Migraine is a serious neurological disease, which has significant effects on patients’ daily life. Patients suffer from debilitating pain and physical impairment along with fear of the next attack. It is estimated that patients with frequent migraine attacks may lose more than half of their life to the disease.
Last week, Amgen AMGN and partner Novartis NVS announced FDA approval for their drug, Aimovig (erenumab) for the prevention of migraine. Aimovig is the first FDA-approved drug specifically developed for the treatment of migraine by blocking calcitonin gene-related peptide ("CGRP") receptor.
The approval was based on positive data from several mid- and late-stage studies.
The drug achieved significant reduction in monthly migraine days and use of acute migraine medications compared to placebo, per data from these studies. Moreover, Aimovig showed three times higher probability in reducing migraine days by half compared to placebo in patients with episodic migraine patients and who failed two to four prior treatments.
With the approval of Aimovig, investors’ focus has shifted to CGRP drugs/candidates for the treatment of migraine. Eli Lilly LLY and Teva Pharmaceutical Industries Limited’s TEVA respective anti-CGRP candidates, galcanezumab and fremanezumab are under review in the United States. Alder BioPharmaceuticals, Inc. ALDR is also developing its anti-CGRP candidate, eptinezumab, for treating migraine.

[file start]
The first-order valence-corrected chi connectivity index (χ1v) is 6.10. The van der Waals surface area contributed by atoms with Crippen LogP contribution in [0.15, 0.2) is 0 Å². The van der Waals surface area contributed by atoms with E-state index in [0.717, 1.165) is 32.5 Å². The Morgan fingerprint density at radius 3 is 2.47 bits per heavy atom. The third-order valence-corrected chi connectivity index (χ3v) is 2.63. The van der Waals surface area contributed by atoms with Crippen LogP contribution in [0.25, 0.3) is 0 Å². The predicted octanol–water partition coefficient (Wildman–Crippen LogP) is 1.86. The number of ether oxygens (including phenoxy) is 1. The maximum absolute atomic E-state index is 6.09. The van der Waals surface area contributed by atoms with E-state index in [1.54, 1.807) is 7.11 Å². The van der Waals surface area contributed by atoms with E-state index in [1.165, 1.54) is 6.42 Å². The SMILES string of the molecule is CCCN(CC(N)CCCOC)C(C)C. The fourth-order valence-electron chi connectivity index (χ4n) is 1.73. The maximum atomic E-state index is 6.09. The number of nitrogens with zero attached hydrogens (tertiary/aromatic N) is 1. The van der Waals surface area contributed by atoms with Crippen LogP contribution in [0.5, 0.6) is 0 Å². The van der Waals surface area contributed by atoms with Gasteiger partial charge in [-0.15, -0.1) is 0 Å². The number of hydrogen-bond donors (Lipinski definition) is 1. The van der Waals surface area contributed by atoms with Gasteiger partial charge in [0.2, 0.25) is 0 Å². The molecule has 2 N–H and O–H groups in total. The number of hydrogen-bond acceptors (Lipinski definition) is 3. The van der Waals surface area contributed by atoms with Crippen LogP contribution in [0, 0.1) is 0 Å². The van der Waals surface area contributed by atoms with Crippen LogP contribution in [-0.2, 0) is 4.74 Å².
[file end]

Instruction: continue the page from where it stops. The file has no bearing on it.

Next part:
Alder, in its first-quarter regulatory filing, stated that there are approximately 36 million people living with this serious neurological disease in the United States alone, including five to six million with episodic and chronic migraine. Migraine is ranked among the top 10 causes of years lived with disability worldwide.
However, the traditional preventive therapies have tolerability limitations along with several side-effects. This represents a huge unmet need for new anti-CGRP therapies like Aimovig and other under review candidates. Per a CNBC article and Alder’s regulatory filing, the migraine market will be worth $1 - $2 billion in the next few years.
Amgen has priced Aimovig at $575 for a once monthly 70 or 140 mg single-use prefilled SureClick autoinjector or $6,900 annually. The price will certainly pinch patients and thus the acceptance of the drug remains to be seen. However, insurance coverage along with Aimovig copay program may significantly bring down the cost. Moreover, potential approval to galcanezumab and fremanezumab in the coming months will increase competition, which may put downward pressure on pricing.
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